A smart, delicious meatless ingredient could do wonders for the environment and people's health. And a bit of extra safety around proprietary ingredients is always a good idea, too.
— Jason Clampet
The U.S. Food and Drug Administration has pushed back the deadline of a safety review of Impossible Foods Inc.’s “magic” ingredient that makes its veggie burgers taste like meat, delaying a regulatory blessing the company has long sought.
The FDA extended its review by 90 days, according to an email the agency sent to the company’s outside counsel and obtained through the Freedom of Information Act. The agency was previously slated to respond by April 24. No reason was given for the change.
The agency said in some instances it needs more time to finish reviews. In the case of Impossible Foods, the FDA said in a statement it intends to complete the process within the new time frame.
The 90-day extension is part of routine administrative protocol, Rachel Konrad, a spokeswoman for Impossible Foods, said by email. The company expects a positive response from the agency, she said. Meanwhile, the Impossible Burger is “totally safe to eat, and millions of people have enjoyed it,” she said.
The Redwood City, California-based company has said it’s asking the FDA to review its product’s safety in the interest of transparency, though the ingredient is already in compliance with existing regulations.
The company’s signature product, the Impossible Burger, contains an ingredient called heme (pronounced HEEM), a molecule that abounds in the blood and muscle of animals. It also exists in smaller amounts in plants, and Impossible Foods harvests it from soybean roots. The company uses a genetically modified yeast to mass-produce the substance. Impossible Foods Chief Executive Officer Patrick O. Brown calls heme a “magic ingredient” that makes the company’s veggie burger taste, feel and look like beef.
This is Impossible Foods’s second round of filings with the agency. In a previous effort, the FDA said the company had to establish the safety of the food by providing direct evidence.
In most developed nations, companies usually have to get government approval before they can market novel food ingredients. By contrast, the U.S. has a rule called “generally recognized as safe,” or GRAS, which allows the sale of foods containing new ingredients without FDA approval as long as experts say the additives are safe. Impossible Foods convened a panel in 2014 and has been GRAS-certified since.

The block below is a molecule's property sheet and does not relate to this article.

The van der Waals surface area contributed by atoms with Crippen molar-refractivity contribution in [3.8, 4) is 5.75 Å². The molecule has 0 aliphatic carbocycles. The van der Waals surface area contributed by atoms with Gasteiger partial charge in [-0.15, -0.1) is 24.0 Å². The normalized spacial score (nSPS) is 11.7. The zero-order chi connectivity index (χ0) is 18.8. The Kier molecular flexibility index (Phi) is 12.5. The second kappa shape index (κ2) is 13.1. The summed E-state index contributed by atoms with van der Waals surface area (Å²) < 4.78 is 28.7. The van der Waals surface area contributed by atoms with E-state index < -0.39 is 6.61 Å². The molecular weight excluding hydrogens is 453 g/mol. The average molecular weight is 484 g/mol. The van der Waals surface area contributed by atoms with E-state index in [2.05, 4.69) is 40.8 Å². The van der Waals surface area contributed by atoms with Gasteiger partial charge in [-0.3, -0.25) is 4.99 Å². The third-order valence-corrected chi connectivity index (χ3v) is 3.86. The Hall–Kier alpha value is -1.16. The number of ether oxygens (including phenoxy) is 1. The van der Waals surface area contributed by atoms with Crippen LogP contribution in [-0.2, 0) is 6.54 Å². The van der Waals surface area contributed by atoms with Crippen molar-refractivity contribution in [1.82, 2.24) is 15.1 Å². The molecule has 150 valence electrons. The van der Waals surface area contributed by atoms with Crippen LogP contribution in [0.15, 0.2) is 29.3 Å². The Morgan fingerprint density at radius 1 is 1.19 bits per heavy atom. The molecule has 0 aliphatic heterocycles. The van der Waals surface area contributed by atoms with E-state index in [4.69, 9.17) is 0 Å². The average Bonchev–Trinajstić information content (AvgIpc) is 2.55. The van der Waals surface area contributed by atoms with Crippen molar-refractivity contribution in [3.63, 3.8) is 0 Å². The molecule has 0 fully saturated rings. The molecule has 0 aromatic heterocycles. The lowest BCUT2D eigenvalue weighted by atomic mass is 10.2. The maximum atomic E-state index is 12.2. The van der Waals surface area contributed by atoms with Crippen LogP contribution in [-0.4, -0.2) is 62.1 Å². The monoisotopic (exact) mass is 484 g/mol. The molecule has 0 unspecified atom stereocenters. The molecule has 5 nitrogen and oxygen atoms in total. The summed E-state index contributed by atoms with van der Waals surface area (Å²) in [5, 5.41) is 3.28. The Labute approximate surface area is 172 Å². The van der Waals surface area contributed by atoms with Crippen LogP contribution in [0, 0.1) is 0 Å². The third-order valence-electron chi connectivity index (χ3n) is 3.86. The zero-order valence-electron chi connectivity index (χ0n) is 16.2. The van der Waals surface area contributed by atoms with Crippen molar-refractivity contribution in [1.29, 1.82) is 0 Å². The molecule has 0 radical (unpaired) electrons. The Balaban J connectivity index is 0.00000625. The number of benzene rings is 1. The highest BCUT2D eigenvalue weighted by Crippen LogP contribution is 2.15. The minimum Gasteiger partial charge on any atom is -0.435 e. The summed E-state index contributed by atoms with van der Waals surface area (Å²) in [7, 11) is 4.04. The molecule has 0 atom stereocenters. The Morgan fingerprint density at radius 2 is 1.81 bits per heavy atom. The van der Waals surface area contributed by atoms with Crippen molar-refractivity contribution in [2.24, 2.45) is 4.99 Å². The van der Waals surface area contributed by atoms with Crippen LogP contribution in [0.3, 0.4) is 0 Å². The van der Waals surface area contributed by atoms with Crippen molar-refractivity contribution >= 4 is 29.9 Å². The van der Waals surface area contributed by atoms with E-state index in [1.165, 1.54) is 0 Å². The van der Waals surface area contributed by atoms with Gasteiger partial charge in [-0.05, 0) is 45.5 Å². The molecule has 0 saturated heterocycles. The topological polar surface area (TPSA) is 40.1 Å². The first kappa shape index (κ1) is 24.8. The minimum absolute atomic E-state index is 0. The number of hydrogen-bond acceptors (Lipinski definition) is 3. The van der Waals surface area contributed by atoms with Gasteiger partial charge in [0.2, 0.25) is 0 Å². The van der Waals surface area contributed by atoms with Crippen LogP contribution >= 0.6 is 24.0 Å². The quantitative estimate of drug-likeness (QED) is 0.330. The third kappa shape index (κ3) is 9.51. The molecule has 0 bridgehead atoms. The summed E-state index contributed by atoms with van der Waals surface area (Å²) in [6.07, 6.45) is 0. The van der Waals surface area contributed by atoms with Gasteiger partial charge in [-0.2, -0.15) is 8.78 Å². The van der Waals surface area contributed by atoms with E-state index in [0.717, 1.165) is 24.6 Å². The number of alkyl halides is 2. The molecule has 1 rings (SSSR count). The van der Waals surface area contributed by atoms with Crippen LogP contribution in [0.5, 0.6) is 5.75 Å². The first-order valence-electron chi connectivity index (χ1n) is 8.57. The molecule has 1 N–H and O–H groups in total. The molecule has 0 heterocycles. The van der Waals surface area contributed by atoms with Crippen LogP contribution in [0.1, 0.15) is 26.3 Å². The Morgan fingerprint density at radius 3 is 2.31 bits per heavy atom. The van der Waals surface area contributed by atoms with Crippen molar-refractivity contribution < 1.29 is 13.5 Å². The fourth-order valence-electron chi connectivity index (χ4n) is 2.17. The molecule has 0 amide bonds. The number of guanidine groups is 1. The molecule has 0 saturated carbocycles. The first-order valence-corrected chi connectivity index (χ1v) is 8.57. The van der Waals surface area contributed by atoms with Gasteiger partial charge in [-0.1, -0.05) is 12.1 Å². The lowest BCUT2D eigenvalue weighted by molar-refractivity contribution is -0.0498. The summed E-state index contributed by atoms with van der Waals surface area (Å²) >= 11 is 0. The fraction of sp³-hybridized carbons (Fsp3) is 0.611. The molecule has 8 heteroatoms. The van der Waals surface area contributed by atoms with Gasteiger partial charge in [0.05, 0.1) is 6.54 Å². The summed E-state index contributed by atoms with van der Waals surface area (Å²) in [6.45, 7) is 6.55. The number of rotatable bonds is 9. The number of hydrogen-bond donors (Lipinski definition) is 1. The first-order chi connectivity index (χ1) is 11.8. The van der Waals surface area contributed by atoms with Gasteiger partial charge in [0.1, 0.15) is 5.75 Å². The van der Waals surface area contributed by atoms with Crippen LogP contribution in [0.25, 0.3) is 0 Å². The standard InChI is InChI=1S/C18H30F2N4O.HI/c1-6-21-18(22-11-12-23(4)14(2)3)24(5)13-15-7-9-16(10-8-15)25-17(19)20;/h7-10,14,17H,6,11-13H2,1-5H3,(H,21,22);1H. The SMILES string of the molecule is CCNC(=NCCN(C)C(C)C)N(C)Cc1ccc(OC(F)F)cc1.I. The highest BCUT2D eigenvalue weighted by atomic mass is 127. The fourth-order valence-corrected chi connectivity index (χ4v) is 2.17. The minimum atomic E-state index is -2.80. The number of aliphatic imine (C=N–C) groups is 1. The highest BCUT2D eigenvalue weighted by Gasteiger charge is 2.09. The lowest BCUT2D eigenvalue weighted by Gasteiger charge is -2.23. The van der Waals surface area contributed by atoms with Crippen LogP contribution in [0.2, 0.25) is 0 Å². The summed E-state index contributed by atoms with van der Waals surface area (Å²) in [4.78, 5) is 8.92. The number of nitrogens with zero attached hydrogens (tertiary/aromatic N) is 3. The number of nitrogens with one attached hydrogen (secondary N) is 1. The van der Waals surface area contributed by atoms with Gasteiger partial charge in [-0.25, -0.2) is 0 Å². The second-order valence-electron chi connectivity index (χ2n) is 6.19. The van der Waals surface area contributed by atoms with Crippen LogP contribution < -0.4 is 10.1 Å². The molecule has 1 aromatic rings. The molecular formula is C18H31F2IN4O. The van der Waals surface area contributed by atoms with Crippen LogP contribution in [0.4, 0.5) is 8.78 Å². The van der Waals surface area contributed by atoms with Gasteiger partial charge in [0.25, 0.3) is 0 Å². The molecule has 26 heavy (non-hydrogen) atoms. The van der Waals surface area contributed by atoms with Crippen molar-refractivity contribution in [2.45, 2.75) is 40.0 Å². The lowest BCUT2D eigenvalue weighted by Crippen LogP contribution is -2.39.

The regulatory process has angered Brown, who has said he’s certain of the science behind the product. For the new filing, which exceeds 1,000 pages, Impossible Foods included data from tests where rats were fed large amounts of its heme ingredient for 28 days. But Brown has said that was needless.
“We did it only because we felt that we had to, not that we would learn anything from it,” he said in a February interview.
Some food safety and environmentalist groups have taken issue with Impossible Foods’s heme ingredient, saying it shouldn’t be on the market before the FDA gives its thumbs-up. Others hail the Impossible Burger as a way to wean people from eating beef, which degrades the environment.
Heme is also involved in another controversy. A March survey of studies from the World Health Organization’s International Agency for Research on Cancer reported there’s “strong evidence” that eating it can contribute to the formation of carcinogens in the gut. Impossible Foods disagreed with the finding, citing “the scientific and logical flaws in each of the studies.”
Plant-based products like the Impossible Burger are on the rise. Chicago-based analysts at L.E.K. Consulting have estimated that the market grew 8 percent to $5 billion last year from 2016. The Impossible Burger has expanded to more menus, even to fast-food joints like White Castle. It also recently made its debut in Hong Kong.
According to the FDA’s website, a response to Impossible Foods’s notification is still pending. GRAS rules state that the agency commits to responding to notifications in 180 days, but can extend by 90 days if needed.
(Adds FDA comment in third paragraph.)
–With assistance from Anna Edney.©2018 Bloomberg L.P.